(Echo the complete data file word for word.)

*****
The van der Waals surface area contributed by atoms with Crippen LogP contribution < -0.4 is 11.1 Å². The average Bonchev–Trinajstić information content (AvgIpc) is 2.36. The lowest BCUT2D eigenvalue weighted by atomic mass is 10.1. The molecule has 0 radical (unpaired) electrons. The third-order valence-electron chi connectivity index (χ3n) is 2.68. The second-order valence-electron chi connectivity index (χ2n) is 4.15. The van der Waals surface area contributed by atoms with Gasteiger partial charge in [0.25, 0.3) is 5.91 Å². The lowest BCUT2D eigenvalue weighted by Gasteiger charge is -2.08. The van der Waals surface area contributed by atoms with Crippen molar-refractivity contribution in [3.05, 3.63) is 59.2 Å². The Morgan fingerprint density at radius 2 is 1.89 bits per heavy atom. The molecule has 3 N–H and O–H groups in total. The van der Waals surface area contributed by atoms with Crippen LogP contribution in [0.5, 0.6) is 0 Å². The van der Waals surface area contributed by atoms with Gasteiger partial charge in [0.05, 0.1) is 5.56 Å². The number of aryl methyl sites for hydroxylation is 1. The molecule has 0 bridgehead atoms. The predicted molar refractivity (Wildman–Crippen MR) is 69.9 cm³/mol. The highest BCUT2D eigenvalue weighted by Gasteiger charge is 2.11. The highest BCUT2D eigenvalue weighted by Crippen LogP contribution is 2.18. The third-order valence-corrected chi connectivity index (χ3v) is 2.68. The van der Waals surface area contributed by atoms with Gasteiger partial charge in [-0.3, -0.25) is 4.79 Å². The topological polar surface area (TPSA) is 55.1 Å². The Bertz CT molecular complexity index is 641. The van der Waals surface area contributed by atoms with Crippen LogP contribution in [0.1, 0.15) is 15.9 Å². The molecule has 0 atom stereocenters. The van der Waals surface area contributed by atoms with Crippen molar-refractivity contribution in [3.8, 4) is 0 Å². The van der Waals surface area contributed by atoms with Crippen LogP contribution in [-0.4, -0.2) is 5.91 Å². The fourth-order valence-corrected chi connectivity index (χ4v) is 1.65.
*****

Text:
The van der Waals surface area contributed by atoms with Crippen LogP contribution < -0.4 is 11.1 Å². The average Bonchev–Trinajstić information content (AvgIpc) is 2.36. The lowest BCUT2D eigenvalue weighted by atomic mass is 10.1. The molecule has 0 radical (unpaired) electrons. The third-order valence-electron chi connectivity index (χ3n) is 2.68. The second-order valence-electron chi connectivity index (χ2n) is 4.15. The van der Waals surface area contributed by atoms with Gasteiger partial charge in [0.25, 0.3) is 5.91 Å². The lowest BCUT2D eigenvalue weighted by Gasteiger charge is -2.08. The van der Waals surface area contributed by atoms with Crippen molar-refractivity contribution in [3.05, 3.63) is 59.2 Å². The Morgan fingerprint density at radius 2 is 1.89 bits per heavy atom. The molecule has 3 N–H and O–H groups in total. The van der Waals surface area contributed by atoms with Crippen LogP contribution in [0.5, 0.6) is 0 Å². The van der Waals surface area contributed by atoms with Gasteiger partial charge in [0.05, 0.1) is 5.56 Å². The number of aryl methyl sites for hydroxylation is 1. The molecule has 0 bridgehead atoms. The predicted molar refractivity (Wildman–Crippen MR) is 69.9 cm³/mol. The highest BCUT2D eigenvalue weighted by Gasteiger charge is 2.11. The highest BCUT2D eigenvalue weighted by Crippen LogP contribution is 2.18. The third-order valence-corrected chi connectivity index (χ3v) is 2.68. The van der Waals surface area contributed by atoms with Gasteiger partial charge in [-0.3, -0.25) is 4.79 Å². The topological polar surface area (TPSA) is 55.1 Å². The Bertz CT molecular complexity index is 641. The van der Waals surface area contributed by atoms with Crippen LogP contribution in [0.1, 0.15) is 15.9 Å². The molecule has 0 atom stereocenters. The van der Waals surface area contributed by atoms with Crippen molar-refractivity contribution in [3.8, 4) is 0 Å². The van der Waals surface area contributed by atoms with Crippen LogP contribution in [-0.4, -0.2) is 5.91 Å². The fourth-order valence-corrected chi connectivity index (χ4v) is 1.65.